Concomitant Carotid Endarterectomy and Transcatheter Aortic Valve Replacement Technique and Outcomes
Robert J. Moraca, Harper L. Padolsky, Anil A. Shah, Stephen H. Bailey, Diane Berger, George Magovern, Jr.,
Daniel Benckart, Allegheny General Hospital, Pittsburgh, PA
OBJECTIVE: Stroke is a devastating and multifactorial complication after transcatheter aortic valve replacement (TAVR) for patients with severe aortic stenosis. One key correctable risk factor for a neurological event is severe carotid stenosis. In this series we review the technique and outcomes of concomitant carotid endarterectomy and transcatheter aortic valve replacement CEA/TAVR.
METHODS: We reviewed the all patients at a single institution through December 2012 through May 2016 who underwent a concomitant CEA/TAVR. Prospectively collected demographic, clinical and outcome data were reviewed and surgical techniques are described.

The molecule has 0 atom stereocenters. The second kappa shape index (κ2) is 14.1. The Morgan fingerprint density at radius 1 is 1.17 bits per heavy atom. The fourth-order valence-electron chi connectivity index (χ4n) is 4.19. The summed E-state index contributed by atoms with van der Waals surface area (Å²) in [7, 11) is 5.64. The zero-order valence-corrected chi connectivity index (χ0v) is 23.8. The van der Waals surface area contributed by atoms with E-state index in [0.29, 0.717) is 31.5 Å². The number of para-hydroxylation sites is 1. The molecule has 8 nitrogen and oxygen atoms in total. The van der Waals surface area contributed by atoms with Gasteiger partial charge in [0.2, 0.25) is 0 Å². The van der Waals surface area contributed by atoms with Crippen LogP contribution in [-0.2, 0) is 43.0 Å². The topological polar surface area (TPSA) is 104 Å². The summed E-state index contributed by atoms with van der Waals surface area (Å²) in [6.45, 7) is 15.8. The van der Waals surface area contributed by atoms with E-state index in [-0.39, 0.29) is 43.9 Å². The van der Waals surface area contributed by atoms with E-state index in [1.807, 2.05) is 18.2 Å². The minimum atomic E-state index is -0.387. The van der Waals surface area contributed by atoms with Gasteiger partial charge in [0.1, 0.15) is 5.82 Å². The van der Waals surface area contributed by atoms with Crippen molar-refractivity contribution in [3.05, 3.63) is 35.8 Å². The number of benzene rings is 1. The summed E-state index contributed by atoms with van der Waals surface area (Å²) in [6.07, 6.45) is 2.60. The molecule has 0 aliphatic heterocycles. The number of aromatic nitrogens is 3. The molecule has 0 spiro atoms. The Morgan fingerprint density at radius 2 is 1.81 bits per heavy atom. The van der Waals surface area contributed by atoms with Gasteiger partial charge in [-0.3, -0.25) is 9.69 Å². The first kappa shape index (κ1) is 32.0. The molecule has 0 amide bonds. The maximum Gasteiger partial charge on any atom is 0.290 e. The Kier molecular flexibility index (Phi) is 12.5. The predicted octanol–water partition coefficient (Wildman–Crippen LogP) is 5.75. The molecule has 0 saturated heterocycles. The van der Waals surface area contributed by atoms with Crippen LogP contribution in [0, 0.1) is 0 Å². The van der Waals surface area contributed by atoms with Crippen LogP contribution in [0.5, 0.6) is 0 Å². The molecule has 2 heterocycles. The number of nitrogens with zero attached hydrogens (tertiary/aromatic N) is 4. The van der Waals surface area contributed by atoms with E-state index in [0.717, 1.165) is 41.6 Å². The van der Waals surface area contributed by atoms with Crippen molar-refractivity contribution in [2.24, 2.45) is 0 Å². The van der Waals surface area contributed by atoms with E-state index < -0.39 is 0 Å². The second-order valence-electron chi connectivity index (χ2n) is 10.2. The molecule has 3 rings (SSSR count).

RESULTS: There were 458 patinets who underwent TAVR at a single institution of which 11 patients underwent successful concomitant CEA/TAVR procedures for severe carotid and severe aortic stenosis. 54.5% (n=6) of patients were male with a mean age of 82.6 years (range 72-92 years). The mean Society of Thoracic Surgeons (STS) Risk Score was 7.29 ( ±4.02). All patients had severe carotid stenosis as identified by carotid duplex imaging and confirmed by computed tomography angiography (CTA). The mean length of stay was 4.5 days (range 2-11 days). 30 day mortality was 0% and there were no postoperative neurological events (Table SA7-1).
CONCLUSIONS: We report the first series of concomitant CEA /TAVR with severe critical aortic stenosis and severe carotid stenosis. The combined approach may potentially reduce the risk of postoperative stroke in this subgroup of high risk patients.
Table SA7-1. Patient Outcomes of Concomitant CEA/TAVR (n=11)
|Median Length of Stay
(Range 2-11 days)
|Hospital Mortality||0% (n=0)|
|30 day Mortality||0% (n=0)|
|Neck Hematoma||9.1% (n=1)|
|Respiratory Failure||0% (n=0)|
|GI Bleed||9.1% (n=1)|